NBA commissioner Adam Silver 'disappointed' by Kyrie Irving's failure to offer 'unqualified apology'

A week after Brooklyn Nets star Kyrie Irving shared a film full of antisemitic rhetoric to his millions of followers on social media, NBA commissioner Adam Silver expressed his disappointment in a statement.

“Kyrie Irving made a reckless decision to post a link to a film containing deeply offensive antisemitic material," Silver said in his statement. "While we appreciate the fact that he agreed to work with the Brooklyn Nets and the Anti-Defamation League to combat antisemitism and other forms of discrimination, I am disappointed that he has not offered an unqualified apology and more specifically denounced the vile and harmful content contained in the film he chose to publicize. I will be meeting with Kyrie in person in the next week to discuss this situation.”

Irving shared a link to "Hebrews to Negroes: Wake Up Black America," a purported documentary grounded in antisemitism, including baseless material from Adolf Hitler, "The Hidden Tyranny" and "The Protocols of the Elders of Zion." The film's director denies the Holocaust in a book he published under the same name.

Nets owner Joe Tsai issued a statement in response to Irving's actions on Friday.

"I’m disappointed that Kyrie appears to support a film based on a book full of anti-semitic disinformation," Tsai wrote. "I want to sit down and make sure he understands this is hurtful to all of us, and as a man of faith, it is wrong to promote hate based on race, ethnicity or religion."

The NBA's public relations department also issued a statement on Friday that did not directly name Irving.

"Hate speech of any kind is unacceptable and runs counter to the NBA's values of equality, inclusion and respect," the NBA's statement read. "We believe we all have a role to play in ensuring such words or ideas, including antisemitic ones, are challenged and refuted and we will continue working with all members of the NBA community to ensure that everyone understands the impact of their words and actions."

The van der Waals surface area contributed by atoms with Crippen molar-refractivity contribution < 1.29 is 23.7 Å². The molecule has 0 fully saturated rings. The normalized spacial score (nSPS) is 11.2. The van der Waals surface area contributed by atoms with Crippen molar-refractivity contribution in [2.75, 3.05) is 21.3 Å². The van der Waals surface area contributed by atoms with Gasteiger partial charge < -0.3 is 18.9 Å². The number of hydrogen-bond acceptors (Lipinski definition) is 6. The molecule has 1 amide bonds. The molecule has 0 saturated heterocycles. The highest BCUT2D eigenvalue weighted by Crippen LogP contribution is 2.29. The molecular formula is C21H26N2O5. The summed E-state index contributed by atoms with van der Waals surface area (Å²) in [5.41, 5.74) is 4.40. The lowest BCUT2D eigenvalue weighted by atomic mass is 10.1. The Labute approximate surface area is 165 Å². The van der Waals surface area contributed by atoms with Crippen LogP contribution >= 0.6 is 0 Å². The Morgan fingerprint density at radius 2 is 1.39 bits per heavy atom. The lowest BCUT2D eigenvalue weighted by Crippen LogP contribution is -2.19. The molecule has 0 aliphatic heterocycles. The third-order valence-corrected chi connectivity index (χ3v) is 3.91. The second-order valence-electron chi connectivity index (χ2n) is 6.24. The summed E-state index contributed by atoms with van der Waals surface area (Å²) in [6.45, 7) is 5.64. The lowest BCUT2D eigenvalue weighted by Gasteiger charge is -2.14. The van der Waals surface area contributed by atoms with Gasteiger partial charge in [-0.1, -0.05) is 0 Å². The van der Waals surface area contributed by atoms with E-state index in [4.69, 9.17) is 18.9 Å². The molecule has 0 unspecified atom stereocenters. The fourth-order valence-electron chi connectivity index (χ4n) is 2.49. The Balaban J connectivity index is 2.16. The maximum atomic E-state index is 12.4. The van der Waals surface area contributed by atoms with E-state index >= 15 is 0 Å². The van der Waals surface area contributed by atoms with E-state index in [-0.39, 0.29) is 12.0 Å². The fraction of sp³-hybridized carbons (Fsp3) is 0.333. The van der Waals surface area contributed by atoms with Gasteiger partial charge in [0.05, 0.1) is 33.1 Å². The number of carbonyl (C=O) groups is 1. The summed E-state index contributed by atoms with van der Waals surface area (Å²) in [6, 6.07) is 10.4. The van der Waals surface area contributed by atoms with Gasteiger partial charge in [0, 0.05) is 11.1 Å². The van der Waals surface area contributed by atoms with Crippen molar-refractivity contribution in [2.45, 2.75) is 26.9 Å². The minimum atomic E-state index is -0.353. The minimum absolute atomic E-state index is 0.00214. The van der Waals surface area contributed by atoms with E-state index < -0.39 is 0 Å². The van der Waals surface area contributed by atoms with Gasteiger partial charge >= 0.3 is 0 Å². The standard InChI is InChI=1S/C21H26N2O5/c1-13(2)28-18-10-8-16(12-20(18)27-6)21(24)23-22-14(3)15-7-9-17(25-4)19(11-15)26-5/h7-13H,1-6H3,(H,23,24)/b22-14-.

In a postgame news conference on Saturday, when Irving was first asked publicly about his intent behind sharing the film, he doubled down, making reference to the contents of the film as "the truth of our world."

"I'm not going to stand down on anything that I believe in," Irving insisted during a contentious six-minute media session. "I'm only going to get stronger, because I'm not alone. I have a whole army around me."

Kyrie Irving looks on from the bench during a game against the Chicago Bulls at Barclays Center in New York City, on Nov. 1, 2022. (Dustin Satloff/Getty Images)

Irving returned to the court on Monday, where a group of fans sitting courtside in Barclays Center wore T-shirts with the phrase "Fight antisemitism." Irving did not meet with reporters on Monday and Tuesday.

"At some point, he will come up here and do media again but I think at this point we don't want to cause more fuss right now, more interaction with people," Nets general manager Sean Marks said on Monday. "Let's let him simmer down and let cooler minds prevail. We need to educate ourselves, educate the whole group and get some direction, seek from the experts, and one of them is certainly the ADL."

The National Basketball Players Association, of which Irving is a vice president, issued a statement on Tuesday that read, "Antisemitism has no place in our society." The statement made no mention of Irving.

On Wednesday, Irving, the Nets and the ADL announced in a joint statement that each will donate $500,000 "toward causes and organizations that work to eradicate hate and intolerance in our communities."

"I oppose all forms of hatred and oppression and stand strong with communities that are marginalized and impacted every day," Irving said in the statement. "I am aware of the negative impact of my post towards the Jewish community and I take responsibility. I do not believe everything said in the documentary was true or reflects my morals and principles. I am a human being learning from all walks of life and I intend to do so with an open mind and a willingness to listen. So from my family and I, we meant no harm to any one group, race or religion of people, and wish to only be a beacon of truth and light."

Asked specifically on Thursday if he held antisemitic beliefs, Irving told reporters, "I cannot be antisemitic if I know where I come from." He was asked by a reporter what that means and offered the same response.

Irving has fallen short of a full-throated apology. Silver, who is Jewish, plans to meet with him next week.

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Ben Rohrbach is a staff writer for Yahoo Sports. Have a tip? Email him at or follow him on Twitter! Follow @brohrbach

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